Foreign Direct Investment – learning the lessons from SARs | Deloitte UK has been saved
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The new National Security and Investment Bill, currently moving its way through the House of Lords, will bring the UK into line with many jurisdictions across the world in strengthening its powers to mitigate threats to national security from Foreign Direct Investment (FDI).
A new Investment Security Unit (ISU) will be established to review deals involving foreign investors, across 17 ‘sensitive sectors’ which have recently been revised by Government. To provide certainty for investors, the bill requires notified transactions to be either cleared or ‘called in’ within 30 working days of the notification being given and accepted. Once called in, Government will have 30 working days, which is extendable – in cases where the specific legal test is met – by a further 45 working days, to carry out a full assessment of the transaction.
The Government hopes that this will strike an effective balance between protecting our security interests and maintaining economic competitiveness.
In establishing this new FDI regime, lessons can be learned from an area with a number of similar characteristics - the Defence Against Money Laundering (DAML) regime, that sits as a subset of the wider Suspicious Activity Report (SARs) framework.
With DAMLs, organisations in the ‘regulated sector’ are obliged to submit reports to the UK Financial Intelligence Unit (UKFIU) when they suspect that property they intend to deal with is in some way criminal, and that by dealing with it they risk committing one of the principal money laundering offences under the Proceeds of Crime Act 2002 (POCA). These transactions are then assessed by the UKFIU, which has a time limit of seven working days to consider its response and the authority to direct subsequent action.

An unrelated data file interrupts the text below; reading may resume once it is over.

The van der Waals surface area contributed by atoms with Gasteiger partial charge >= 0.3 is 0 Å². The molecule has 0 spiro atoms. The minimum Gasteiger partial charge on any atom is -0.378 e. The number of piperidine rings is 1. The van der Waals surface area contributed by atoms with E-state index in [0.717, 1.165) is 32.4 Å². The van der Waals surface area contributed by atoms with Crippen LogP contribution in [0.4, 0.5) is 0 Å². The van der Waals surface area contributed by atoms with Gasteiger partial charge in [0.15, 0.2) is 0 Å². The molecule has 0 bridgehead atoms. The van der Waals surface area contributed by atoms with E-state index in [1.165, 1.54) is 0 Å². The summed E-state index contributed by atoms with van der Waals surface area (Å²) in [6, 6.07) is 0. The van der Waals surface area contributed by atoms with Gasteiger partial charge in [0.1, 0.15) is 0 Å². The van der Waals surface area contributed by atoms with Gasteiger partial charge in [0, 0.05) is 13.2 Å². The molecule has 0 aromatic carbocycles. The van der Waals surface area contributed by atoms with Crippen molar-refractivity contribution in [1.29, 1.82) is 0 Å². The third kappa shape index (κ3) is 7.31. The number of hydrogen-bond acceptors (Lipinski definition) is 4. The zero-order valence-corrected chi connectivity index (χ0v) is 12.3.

To summarise, both DAML and FDI processes are typified by proactive notifications from the private sector into government, which then has a defined time-limit to evaluate and act.
The numbers of SARs and DAMLs submitted has risen substantially over the last 20 years. When the original SARs database (ELMER) was built back in 2000, it was designed to hold 20,000 records – not an unreasonable starting assumption, given that 14,500 were submitted in 1999. However, fast-forward to 2019/20, and the UKFIU received 635,493 SARs of which 61,978 were DAMLs. Unsurprisingly, this has placed enormous operational pressure on the UKFIU.
The growth in submissions has been driven by a number of factors, identified by the Law Commission’s review of the SARs regime in 2019:
The worst case scenario for the ISU is to be inundated with ‘defensive notifications’. This is not a wholly unlikely outcome: the legislation gives Government significant powers to unwind transactions if they call them in after the event, but it cannot do this in cases where the transaction has already been approved. Therefore, investors may well seek the safe harbour of approval if there is even a marginal risk of the deal being undone.
Although statistics need to be treated with caution, a side-by-side comparison with the equivalent body in the United States (CFIUS) is potentially illuminating. In 2019 CFIUS employed 32 FTE and reviewed 231 notices. By comparison, the UK Government’s Impact Assessment indicates that they expect to receive 1,000-1,830 annual notifications, in addition to the 70-95 transactions which they expect to “call in” for an assessment, which will be assessed by ~100 officials.
This comparison indicates that the ISU might have limited capacity to process notifications, even taking into account the proposed government amendment to change the overseas stake threshold from 15% to 25%. If anticipated notifications escalate, with those caught by the regulation adopting a defensive position, the capacity of the ISU would be further constrained. In this case the implications could be:
In learning the lessons from DAML and SARs, there are a set of steps Government can take to alleviate ‘defensive notifications’ and help to ensure that the experts in the ISU are focused in reviewing only those cases which warrant it:
As we set out in our recent article on economic crime it is critical that there is increased collaboration across the system. The establishment of the ISU provides an opportunity for public and private sectors to develop and operate an effective regime – and it is an opportunity which must be seized.
Tim supports organisations across the Economic Crime regime, including policy makers, regulators, private sector and law enforcement. He works with them to design whole-system solutions, focusing on the disruption of criminal activity, illicit financial flows and the protection of the vulnerable from exploitation. He is an expert in operating model design; translating strategy into a blueprint for the future, creating a business case for change and structuring programmes of transformation.
Chris is a Director in the Financial Crime team within Deloitte's Forensic practice. He has over 15 years’ experience in intelligence, investigation, policy, and partner support roles within national law enforcement agencies. Chris has worked extensively with overseas law enforcement, industry and regulators to deliver operational objectives and build capability.